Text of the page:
Not a bad idea. Actually, it wouldn't have to deal with any of the PC hardware. The board would communicate with a host program on the PC which would map various disk and system calls to the Win32 API. It could use DirectX for rapid access to the video screen. You could just alt-tab between the two environments. There'd have to be some tricky way to access the clipboard between the two environments. But this program would be a standard executable that would work on pretty much any Windows system, with no hardware dependencies.

    It should be possible to make a minimal G3 system on a PCI card that would do this pretty well. We could call it "Mac-In-The-Box" if that name hasn't been taken already.

    BTW, does anybody know if it's possible to copy and paste between programs running in VPC and Mac programs?
  12. blakeetem macrumors newbie

    Sep 7, 2003
    Three processors

    During the late 1970's a now defunct computer company called Ohio Scientific sold a computer called the "Challenger III". It featured a 6502, a 6800 and a Z80. They all shared the same RAM and peripherals and in theory you could switch microprocessors through software. In fact, 99.99% of the code for the computer was written for the 6502 (the same processor as the Apple II), so its capabilities were never fully realized.

    However, there really isn't a reason that a computer can't have multiple processors - in a sense they all do since the graphics subsystem typically has its own special purpose processor.

    I'm just not convinced that it would really bring a great benefit - it would certainly complicate some issues.
  13. fraeone macrumors regular


    Sep 26, 2003
    Seattle, WA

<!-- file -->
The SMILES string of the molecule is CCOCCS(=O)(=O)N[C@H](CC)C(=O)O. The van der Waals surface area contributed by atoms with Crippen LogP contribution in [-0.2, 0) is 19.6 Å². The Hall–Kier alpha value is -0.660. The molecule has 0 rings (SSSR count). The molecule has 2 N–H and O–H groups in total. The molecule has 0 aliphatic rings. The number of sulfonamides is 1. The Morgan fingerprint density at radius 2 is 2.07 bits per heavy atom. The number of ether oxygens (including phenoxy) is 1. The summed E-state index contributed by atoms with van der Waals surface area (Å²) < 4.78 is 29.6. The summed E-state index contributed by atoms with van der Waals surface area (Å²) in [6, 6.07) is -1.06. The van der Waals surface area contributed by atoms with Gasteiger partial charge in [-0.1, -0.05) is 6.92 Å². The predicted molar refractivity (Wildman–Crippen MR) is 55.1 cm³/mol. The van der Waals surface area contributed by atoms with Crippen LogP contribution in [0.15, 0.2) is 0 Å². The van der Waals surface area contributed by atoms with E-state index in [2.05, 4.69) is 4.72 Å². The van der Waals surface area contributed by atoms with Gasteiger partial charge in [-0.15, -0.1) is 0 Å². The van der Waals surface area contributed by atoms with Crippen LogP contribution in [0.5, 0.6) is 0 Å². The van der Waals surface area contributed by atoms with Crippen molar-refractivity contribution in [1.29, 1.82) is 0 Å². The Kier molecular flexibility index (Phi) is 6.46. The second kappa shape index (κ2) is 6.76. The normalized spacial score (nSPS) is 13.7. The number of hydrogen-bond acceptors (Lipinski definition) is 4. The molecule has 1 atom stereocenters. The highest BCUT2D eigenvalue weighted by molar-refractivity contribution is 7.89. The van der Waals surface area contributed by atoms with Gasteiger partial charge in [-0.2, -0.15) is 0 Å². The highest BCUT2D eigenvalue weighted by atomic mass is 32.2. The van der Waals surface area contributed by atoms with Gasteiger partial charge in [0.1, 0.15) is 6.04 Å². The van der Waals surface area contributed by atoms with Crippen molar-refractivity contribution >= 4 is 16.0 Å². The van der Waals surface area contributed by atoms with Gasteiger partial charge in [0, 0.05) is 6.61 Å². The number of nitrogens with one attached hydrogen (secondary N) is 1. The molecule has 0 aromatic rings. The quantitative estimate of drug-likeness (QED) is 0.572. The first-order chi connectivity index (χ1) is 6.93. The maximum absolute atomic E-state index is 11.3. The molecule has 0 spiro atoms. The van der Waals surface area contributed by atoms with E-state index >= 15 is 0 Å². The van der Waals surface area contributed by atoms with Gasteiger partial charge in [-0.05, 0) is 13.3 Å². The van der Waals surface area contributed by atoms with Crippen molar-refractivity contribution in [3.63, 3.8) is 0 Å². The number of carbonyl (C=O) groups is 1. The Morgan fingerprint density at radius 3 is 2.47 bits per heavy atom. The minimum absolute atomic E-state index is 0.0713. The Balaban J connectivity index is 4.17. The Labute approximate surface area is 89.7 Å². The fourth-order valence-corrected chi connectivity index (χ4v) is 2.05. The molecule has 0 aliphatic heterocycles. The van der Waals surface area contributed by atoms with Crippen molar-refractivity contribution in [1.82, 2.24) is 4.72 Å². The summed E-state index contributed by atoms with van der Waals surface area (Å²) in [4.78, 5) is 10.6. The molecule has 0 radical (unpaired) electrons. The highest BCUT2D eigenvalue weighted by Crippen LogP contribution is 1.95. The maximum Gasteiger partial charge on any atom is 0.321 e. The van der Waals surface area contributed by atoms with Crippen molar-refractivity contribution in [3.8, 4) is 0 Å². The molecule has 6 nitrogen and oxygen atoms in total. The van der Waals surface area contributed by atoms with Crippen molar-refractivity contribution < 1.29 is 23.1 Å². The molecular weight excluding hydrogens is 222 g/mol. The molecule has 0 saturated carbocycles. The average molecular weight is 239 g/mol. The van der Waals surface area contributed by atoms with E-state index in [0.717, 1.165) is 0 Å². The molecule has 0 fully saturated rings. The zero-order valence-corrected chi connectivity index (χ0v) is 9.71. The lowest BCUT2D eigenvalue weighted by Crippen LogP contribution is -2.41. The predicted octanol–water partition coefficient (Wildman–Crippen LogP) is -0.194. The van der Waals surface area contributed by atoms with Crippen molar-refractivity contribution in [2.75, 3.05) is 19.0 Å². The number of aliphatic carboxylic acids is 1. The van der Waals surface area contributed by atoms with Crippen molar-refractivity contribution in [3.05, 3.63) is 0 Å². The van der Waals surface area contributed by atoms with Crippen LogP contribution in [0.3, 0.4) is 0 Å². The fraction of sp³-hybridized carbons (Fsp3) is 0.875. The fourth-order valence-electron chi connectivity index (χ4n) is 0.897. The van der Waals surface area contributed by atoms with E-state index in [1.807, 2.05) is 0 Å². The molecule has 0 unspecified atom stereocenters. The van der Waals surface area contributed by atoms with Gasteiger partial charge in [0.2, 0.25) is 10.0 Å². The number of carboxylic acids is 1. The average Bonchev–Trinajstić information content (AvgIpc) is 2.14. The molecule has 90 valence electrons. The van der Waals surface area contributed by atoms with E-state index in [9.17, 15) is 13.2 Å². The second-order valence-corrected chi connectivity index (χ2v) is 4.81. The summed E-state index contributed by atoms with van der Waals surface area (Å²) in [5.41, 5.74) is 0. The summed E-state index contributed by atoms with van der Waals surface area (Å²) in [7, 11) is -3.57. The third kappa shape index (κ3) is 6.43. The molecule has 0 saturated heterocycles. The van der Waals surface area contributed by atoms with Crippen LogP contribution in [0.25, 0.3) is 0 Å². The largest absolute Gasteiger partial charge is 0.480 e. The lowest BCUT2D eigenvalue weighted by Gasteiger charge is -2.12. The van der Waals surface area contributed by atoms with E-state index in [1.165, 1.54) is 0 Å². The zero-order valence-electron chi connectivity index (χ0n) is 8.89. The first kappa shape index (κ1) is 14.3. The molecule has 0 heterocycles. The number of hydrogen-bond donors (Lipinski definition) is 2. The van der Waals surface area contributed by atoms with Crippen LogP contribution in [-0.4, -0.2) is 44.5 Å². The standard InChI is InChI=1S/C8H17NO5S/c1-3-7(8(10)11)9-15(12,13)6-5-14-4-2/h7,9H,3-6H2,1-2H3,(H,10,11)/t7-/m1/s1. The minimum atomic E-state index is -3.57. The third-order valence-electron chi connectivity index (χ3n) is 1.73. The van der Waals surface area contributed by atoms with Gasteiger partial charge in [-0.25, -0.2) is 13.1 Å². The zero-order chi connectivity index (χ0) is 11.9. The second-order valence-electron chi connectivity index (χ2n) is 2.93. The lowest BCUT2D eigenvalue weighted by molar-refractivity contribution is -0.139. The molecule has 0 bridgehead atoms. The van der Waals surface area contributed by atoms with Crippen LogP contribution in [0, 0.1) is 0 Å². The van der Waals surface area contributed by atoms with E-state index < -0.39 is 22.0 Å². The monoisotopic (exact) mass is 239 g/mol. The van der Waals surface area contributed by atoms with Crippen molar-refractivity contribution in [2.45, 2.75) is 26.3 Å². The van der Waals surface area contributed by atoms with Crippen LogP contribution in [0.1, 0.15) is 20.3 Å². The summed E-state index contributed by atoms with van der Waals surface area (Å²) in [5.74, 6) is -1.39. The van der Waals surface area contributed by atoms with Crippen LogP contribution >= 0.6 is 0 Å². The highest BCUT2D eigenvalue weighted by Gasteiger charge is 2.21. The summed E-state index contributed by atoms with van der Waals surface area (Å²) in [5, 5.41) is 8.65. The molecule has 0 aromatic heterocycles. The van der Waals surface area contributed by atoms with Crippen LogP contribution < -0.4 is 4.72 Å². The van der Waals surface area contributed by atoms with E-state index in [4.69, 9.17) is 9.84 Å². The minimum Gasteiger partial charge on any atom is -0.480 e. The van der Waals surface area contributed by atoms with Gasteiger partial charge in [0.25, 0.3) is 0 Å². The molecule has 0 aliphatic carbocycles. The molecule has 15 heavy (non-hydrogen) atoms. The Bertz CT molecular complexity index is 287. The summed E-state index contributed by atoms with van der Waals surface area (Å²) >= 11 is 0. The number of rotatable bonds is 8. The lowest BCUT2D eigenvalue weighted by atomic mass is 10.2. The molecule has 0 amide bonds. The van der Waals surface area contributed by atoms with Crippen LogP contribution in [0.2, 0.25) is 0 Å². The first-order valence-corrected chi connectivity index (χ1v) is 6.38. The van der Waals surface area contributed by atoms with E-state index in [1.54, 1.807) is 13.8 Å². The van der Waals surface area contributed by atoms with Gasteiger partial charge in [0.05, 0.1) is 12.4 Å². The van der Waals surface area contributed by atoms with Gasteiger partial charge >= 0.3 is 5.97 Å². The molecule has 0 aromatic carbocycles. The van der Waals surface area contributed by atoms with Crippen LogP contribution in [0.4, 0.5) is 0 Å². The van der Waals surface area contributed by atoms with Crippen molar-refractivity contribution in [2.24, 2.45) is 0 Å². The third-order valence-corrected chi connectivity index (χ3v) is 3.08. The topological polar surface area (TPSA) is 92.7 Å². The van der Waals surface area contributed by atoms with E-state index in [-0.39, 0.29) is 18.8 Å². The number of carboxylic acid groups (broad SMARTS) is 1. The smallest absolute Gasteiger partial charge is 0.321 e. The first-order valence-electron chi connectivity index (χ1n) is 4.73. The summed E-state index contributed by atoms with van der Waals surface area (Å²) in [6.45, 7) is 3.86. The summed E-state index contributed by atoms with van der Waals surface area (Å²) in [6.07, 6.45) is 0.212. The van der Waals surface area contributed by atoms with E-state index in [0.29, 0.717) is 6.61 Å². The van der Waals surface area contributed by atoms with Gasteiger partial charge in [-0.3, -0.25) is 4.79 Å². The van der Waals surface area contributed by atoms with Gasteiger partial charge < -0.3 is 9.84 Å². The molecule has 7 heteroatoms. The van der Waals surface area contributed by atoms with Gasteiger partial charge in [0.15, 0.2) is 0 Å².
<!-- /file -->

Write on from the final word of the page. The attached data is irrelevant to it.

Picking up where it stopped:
There was an article on recently about Intel working on a virtual machine chip. Their flow chart they used to illustrate the upcoming technology had: "Windows, Mac OS, Linux" on it.

    The chip is designed to support multiple operating systems concurrently, so theoretically in the future one could ALT-TAB through different OS's.

    Of course for Intel's flow chart to come true, Apple would have to transition to their architecture, and we all know Intel has been trying to get that to happen for a long time.

    For whatever reason I couldn't find the link on again, but here's the story:
  14. patrick0brien macrumors 68040


    Oct 24, 2002
    The West Loop

    I've had a machine like this. A 1997 Motorola Starmax G2(603e) with Orange Micro 120mhz Pentium1.

    The Orange Micro card was essentially an intel Mobo folded in thirds - like a letter, with RAM DIMMS and ZIF-socketed Microprocessor facing outward.

    Yes, they both had their own RAM chips, and processors, but the Pentuim operated Win95 in a 'virtual' partition on the Macs second drive. Virtual allowed it to expand and contract as needed.

    It was very nifty as I would get Debabelizer going on the PC side, then cmd-'return' and It would flip over to the Mac world, mouse, monitor and keyboard.

    I do miss that, it was sure cool.
  15. Tim Flynn macrumors regular

    Jan 9, 2003
    We have a couple of those Orange Micro cards gathering dust.
    I think the cheaper things is to get a PC box and run Linux/X11 or Windows/Remote connection something.

    On a small tangent, a (quite a) few years ago I saw an IBM Power PC machine running three OSes (if memory serves me correctly), MacOS, a Unix and NT. And being able to alt-tab between OSes. All running over top of ... you should recognize this ... the Mach microkernal !

    So the question might be, why not run NT (XP) on Mac hardware ? ... oh ya, why put crap on something good :D
  16. Wyrm macrumors 6502

    Jan 7, 2003
    Toekeeyoe, Japan
    Re: Could You Build a Computer w/Two DIFFERENT processors ?

    Given enough money - anything is possible. However that market got split between emulation (Virtual PC) and just buying another PC and networking them.

  17. robbieduncan Moderator emeritus


    Jul 24, 2002
    Acorn Did This

    All you Americans (or even non-Brits)!

    Acorn (the small British computer manufacturer who went out of business ages ago) did this in the RiscPC. It had 2 processor slots. 1 of which had to have an ARM in it (yes Acorn were the original designers of the now world famous ARM chips). The other could be another ARM or it could be an x86 chip. With the x86 you could run Windows in a window. The CPUs shared RAM, video, disk and network.

    Some funny RiscPC pictures